Many years ago, I learned an interesting way to look at recruiting new board members. Although an organization’s bylaws may require consumers, specific types of professionals (e.g., doctors, service providers), or professionals who have certain credentials (e.g., a licensed social worker, certified occupational therapist) to be on its board, examining the three W’s may also be a concept worth incorporating into your recruitment efforts.

The three W’s to remember when recruiting potential board members are to seek the wise, the workers, and the wealthy. Although this mixture may vary over time, each group should comprise approximately 1/3 of your board of directors. Of course, this balance will depend on the current needs of your organization.

The Wise – These are the individuals who have specific types of expertise. They could be doctors, accountants, marketers, fundraisers, attorneys, or individuals whose wisdom comes from many years of experience in a specific area. These individuals are valuable, as they often provide great insight and advice that could help the organization to save thousands of dollars. As these individuals are most likely extremely busy, use caution when contacting them, as you don’t want to take advantage of their knowledge and expertise. How many of these individuals are on your board? Do you a sufficient number to help you achieve your mission?

The Workers – These are the individuals who have more time to spend working on projects, fundraising events, or other activities the organization’s staff doesn’t have time to do, or that might be better suited for board members. These people often have high energy levels, and are generally in a better position to assist the organization in addressing its goals and objectives. Ask these individuals which projects they are most interested in, so you fully utilize their knowledge, expertise, skills, and talents. How many workers do you have on your board? Do you need more to aid you in completing specific activities and projects?

The Wealthy – These are the individuals who have a lot of money or have access to money. They could be independently wealthy (e.g., Bill Gates), they may have developed and/or manage a foundation, or they may have an excellent track record for soliciting funds, whether through grants or some other means. These individuals may also know people (e.g., family members, friends, colleagues, co-workers) who are wealthy, and who may be looking for a great cause to fund. These individuals are extremely valuable, as they can assist the organization in securing and/or maintaining financially stability. Do you need more of these individuals on your board, or are you satisfied with your current composition?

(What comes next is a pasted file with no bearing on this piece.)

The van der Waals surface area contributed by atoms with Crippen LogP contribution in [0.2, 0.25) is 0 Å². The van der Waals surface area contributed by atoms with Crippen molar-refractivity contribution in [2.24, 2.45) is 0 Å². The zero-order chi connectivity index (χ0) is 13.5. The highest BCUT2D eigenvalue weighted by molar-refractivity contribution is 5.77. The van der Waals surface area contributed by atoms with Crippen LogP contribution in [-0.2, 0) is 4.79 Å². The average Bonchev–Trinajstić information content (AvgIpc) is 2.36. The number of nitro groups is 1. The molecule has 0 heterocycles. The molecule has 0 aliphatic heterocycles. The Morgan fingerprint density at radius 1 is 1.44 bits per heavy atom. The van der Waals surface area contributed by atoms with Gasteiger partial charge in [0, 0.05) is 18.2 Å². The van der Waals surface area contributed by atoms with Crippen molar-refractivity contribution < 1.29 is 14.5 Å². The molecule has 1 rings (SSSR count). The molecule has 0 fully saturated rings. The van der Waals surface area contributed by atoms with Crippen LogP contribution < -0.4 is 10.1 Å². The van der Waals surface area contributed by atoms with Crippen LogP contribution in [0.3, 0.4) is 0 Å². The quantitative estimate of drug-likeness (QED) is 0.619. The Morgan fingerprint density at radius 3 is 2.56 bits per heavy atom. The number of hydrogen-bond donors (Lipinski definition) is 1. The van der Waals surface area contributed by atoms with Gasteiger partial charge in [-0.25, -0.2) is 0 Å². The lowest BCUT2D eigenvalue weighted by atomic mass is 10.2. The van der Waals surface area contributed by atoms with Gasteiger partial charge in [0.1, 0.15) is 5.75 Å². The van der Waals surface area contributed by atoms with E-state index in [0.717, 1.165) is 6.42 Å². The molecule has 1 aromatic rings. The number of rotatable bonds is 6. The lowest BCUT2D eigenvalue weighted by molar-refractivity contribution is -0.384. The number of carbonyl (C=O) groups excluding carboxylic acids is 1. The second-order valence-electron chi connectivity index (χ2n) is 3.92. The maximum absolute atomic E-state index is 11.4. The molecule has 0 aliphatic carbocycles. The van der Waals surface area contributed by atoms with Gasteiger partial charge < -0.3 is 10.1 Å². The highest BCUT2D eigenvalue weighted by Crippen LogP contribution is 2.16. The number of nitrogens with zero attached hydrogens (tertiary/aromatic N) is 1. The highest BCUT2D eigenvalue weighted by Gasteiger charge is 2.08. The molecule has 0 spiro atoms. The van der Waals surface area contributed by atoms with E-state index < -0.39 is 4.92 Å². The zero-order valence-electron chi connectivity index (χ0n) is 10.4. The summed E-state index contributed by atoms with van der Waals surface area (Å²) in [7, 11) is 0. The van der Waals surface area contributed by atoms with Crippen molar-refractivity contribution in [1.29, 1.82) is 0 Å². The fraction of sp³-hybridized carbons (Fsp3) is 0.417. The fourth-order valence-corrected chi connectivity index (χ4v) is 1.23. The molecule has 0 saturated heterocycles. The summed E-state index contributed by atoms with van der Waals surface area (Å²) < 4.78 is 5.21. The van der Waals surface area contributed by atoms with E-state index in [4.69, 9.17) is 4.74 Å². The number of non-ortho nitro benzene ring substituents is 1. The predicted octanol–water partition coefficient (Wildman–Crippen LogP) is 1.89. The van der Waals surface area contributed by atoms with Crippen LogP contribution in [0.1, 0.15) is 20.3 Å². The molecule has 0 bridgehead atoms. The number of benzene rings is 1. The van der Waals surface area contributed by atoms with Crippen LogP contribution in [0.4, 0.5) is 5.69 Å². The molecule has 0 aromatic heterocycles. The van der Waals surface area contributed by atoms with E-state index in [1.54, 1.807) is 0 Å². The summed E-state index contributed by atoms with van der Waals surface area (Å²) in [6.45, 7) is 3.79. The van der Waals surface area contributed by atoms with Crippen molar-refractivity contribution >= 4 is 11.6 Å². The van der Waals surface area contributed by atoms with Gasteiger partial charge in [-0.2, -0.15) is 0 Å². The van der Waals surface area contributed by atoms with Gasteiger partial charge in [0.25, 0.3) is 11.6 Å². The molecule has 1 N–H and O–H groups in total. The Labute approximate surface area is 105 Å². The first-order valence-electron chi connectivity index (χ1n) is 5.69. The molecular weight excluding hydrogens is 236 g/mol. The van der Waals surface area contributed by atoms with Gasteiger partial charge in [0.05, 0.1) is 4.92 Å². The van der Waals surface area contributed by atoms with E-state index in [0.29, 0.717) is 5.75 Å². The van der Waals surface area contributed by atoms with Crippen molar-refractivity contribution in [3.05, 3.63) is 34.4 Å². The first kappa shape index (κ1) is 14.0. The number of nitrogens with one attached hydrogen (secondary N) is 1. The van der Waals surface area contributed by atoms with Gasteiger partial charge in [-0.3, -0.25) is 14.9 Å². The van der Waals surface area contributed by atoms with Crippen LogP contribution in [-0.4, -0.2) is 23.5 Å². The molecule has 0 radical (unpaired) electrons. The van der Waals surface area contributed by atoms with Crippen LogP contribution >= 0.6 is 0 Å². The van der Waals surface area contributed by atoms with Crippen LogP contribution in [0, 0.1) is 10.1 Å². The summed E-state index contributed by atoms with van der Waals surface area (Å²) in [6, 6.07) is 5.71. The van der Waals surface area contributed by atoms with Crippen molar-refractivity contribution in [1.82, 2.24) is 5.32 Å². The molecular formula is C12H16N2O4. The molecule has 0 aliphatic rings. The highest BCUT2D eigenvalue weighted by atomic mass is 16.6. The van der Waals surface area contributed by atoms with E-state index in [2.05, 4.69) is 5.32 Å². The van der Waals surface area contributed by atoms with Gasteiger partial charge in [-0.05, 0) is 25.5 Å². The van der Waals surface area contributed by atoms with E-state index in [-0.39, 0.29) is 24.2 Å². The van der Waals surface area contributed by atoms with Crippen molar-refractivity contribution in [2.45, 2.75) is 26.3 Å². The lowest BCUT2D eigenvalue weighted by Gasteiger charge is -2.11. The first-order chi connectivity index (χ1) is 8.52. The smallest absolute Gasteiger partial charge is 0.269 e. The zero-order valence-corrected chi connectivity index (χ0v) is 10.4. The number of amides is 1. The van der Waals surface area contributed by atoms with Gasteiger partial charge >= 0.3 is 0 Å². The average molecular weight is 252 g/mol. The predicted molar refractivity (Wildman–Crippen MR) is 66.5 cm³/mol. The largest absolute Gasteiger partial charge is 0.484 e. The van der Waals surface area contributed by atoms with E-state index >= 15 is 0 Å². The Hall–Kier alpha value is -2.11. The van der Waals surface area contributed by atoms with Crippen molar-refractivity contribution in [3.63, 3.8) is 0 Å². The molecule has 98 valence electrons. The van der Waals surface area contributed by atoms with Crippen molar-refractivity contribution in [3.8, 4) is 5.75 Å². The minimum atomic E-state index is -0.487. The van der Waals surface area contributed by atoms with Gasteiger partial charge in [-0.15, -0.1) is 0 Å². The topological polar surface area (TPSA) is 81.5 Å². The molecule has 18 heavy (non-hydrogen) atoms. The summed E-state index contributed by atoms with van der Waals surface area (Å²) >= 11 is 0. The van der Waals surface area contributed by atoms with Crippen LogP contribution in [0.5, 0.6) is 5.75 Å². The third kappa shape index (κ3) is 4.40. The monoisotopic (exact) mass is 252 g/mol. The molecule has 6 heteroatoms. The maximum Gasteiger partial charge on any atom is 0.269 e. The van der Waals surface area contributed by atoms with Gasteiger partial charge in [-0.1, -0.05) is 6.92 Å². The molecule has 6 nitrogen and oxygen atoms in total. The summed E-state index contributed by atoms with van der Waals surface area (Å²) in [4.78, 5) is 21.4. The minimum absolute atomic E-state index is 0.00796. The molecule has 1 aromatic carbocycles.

So, in addition to reviewing and adhering to the requirements stated in your bylaws, also consider seeking individuals who fit into one or more of the three categories mentioned above. Remembering the three W’s is simply another tool you can use in recruiting those individuals who can best help you to achieve your organization’s mission and vision.

Copyright 2009 © Sharon L. Mikrut, All rights reserved.

Author's Bio: 

Sharon L. Mikrut, MSW, CTACC, of, is an Executive & Life Coach, speaker, writer, and CEO of Create It! Coaching. She believes that everyone has the ability to create the life they desire and deserve! Visit her website for additional information and to sign up for her free monthly messages, tidbits, and resource information, designed to help you create the life you desire. Also, visit her Nonprofit Professionals blog at

Although Sharon's niche is to partner with nonprofit executive directors and managers to maximize their resources in a competitive environment, she enjoys working with all individuals interested in creating positive changes in their lives. Sharon has two BA degrees (Social Work and Psychology) and a Master's degree in Social Work Administration. In addition, she is a Coach Training Alliance Certified Coach.

Sharon has held a variety of jobs throughout her career, ranging from being a vocational counselor to President of a national certification body. She was a former Executive Director of two nonprofit organizations and understands the multiple challenges that nonprofit EDs face in managing their organizations. She has always enjoyed the challenge of developing grants, programs and agencies.

Although Sharon was born in Detroit, Michigan, and lived in Colorado for almost 14 years, she currently resides in Tucson, Arizona.